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A look at which members of Wilcox’s staff could leave for other Pac-12 schools

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Shake-ups in the Pac-12 might have impacts on Cal.

Arizona v California Photo by Thearon W. Henderson/Getty Images

The first staff that Justin Wilcox assembled as head coach of the California Golden Bears was lauded, but after being together for less than a year, it may already be time for Wilcox to reload and replace.

Chip Kelly is officially looking to re-win some days with the UC Los Angeles Bruins after exploding onto the college football scene with the Oregon Ducks. Given that Wilcox also has roots in Oregon—and Eugene in particular—there’s a lot of overlap in whom they professionally know in the coaching circles, resulting in some shared personnel in their coaching squads.

Oregon v Utah
Steve Greatwood celebrating something great, wouldn’t you know?
Photo by Gene Sweeney Jr/Getty Images

Steve Greatwood, Cal’s offensive line coach, was hired three days after Wilcox officially took the Cal job. Greatwood was a mainstay at Oregon, where he spent two years as a graduate assistant and 30 (!) seasons coaching either the offensive or defensive lines. The two worked together as Ducks for the 2007 and 2008 seasons, leading to Greatwood working for Kelly in the 2009–2012 seasons. Kelly could be looking to reunite with his old O-line coach, but the fact that they did not work together at the Philadelphia Eagles tempers the possibility that Greatwood is Westwood-bound.

NFL: Preseason-San Francisco 49ers at San Diego Chargers
Azzinaro. Coach. Boxer. Judoka. Professor. Enemy?
Orlando Ramirez-USA TODAY Sports

Unfortunately, there is a member of the Cal staff whom Kelly took to the NFL—defensive line coach Jerry Azzinaro. Azzinaro and Kelly are both New Englanders and they both coached for the New Hampshire Wildcats, although it seems like they missed each other there by a year. Nevertheless, Azzinaro was a member of Kelly first Oregon staff in 2009 and the Professor followed Kelly to the Eagles and the San Francisco 49ers. These BFFles are so tight that the Eagles’ media guide listed Azzinaro as Kelly’s “coaching confidant”. Azzinaro did a great job reinvigorating our defensive line after some struggling years and I’m quite concerned that Azzinaro will instead be accosting our offensive line in 2018.

NCAA Football: Eastern Washington at Washington State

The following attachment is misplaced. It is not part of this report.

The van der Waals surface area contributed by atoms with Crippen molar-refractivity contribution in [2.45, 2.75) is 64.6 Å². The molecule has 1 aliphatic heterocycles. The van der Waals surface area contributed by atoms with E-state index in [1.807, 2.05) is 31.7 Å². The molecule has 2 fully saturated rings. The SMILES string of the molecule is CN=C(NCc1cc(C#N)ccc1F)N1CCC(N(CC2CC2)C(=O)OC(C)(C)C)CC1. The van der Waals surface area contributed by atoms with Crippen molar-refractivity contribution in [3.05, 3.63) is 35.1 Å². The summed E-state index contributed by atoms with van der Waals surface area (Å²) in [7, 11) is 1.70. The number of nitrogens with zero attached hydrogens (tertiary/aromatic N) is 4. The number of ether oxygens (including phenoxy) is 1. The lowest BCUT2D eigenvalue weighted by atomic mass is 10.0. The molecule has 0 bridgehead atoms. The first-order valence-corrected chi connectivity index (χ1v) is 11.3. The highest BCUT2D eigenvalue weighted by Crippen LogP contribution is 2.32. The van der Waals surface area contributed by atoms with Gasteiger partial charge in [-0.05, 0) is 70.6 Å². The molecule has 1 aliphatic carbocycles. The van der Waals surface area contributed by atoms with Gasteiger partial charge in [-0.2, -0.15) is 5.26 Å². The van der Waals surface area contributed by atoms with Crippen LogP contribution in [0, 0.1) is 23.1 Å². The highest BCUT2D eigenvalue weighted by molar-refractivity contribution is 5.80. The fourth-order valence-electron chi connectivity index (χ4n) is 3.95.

Baldwin winning.
James Snook-USA TODAY Sports

But if we flip from Oregon to Oregon State, there are pesky rumors that it’s all-but-official that the next head coach of the Oregon State Beavers will be Cal offensive coordinator and running backs coach Beau Baldwin. First things first—for this to happen, it would require for Baldwin to stop coaching at Cal. This would be problematic as it would result in our fourth offensive coordinator in as many years. A lot of fans are down on Baldwin because the offense has underwhelmed this year, but my personal opinion is that this is a bit harsh. We’ve been spoiled with two quarterbacks who went to the NFL and all of the injuries we’ve had on offense (starting running back, starting tight end, and top-two receivers) are staggering. Baldwin had great success at the FCS level and now that he has a year of FBS football under his belt, it’s not stunning to see another team poach him.

Possibly Nicholas Edwards’s first time at Berkeley, in 2009.

But if Baldwin goes, then we might lose another assistant coach with him. Nicholas Edwards is our wide receivers coach and has been with Baldwin since he himself was a wide receiver. Edwards was a walk-on for Baldwin with the Eastern Washington Eagles in 2008, where his career culminated as an FCS All-American in 2011 as a junior. Edwards spent 2013 on NFL offseason rosters and had a chance in the CFL, but began coaching at his alma mater instead. Though young, Edwards already has quite an accomplishment on his résumé as his protégé Cooper Kupp earned national recognition and is a target of Jared Goff’s. Based on Edwards’s connection with Baldwin, should the latter go to Corvallis, I would expect the former to follow. There is a possibility that the Beavers could afford a pricier assistant since former coach Gary Andersen walked out without a dime, but we can’t undervalue the importance of familiarity.

All we can do is wait and see which coaches will leave for less-blue-and-gold pastures. And if so, more time to tell which other coaches are in Wilcox’s rolodex. Perhaps these coaches will see the great potential in what’s being built in Berkeley and feel compelled to stay.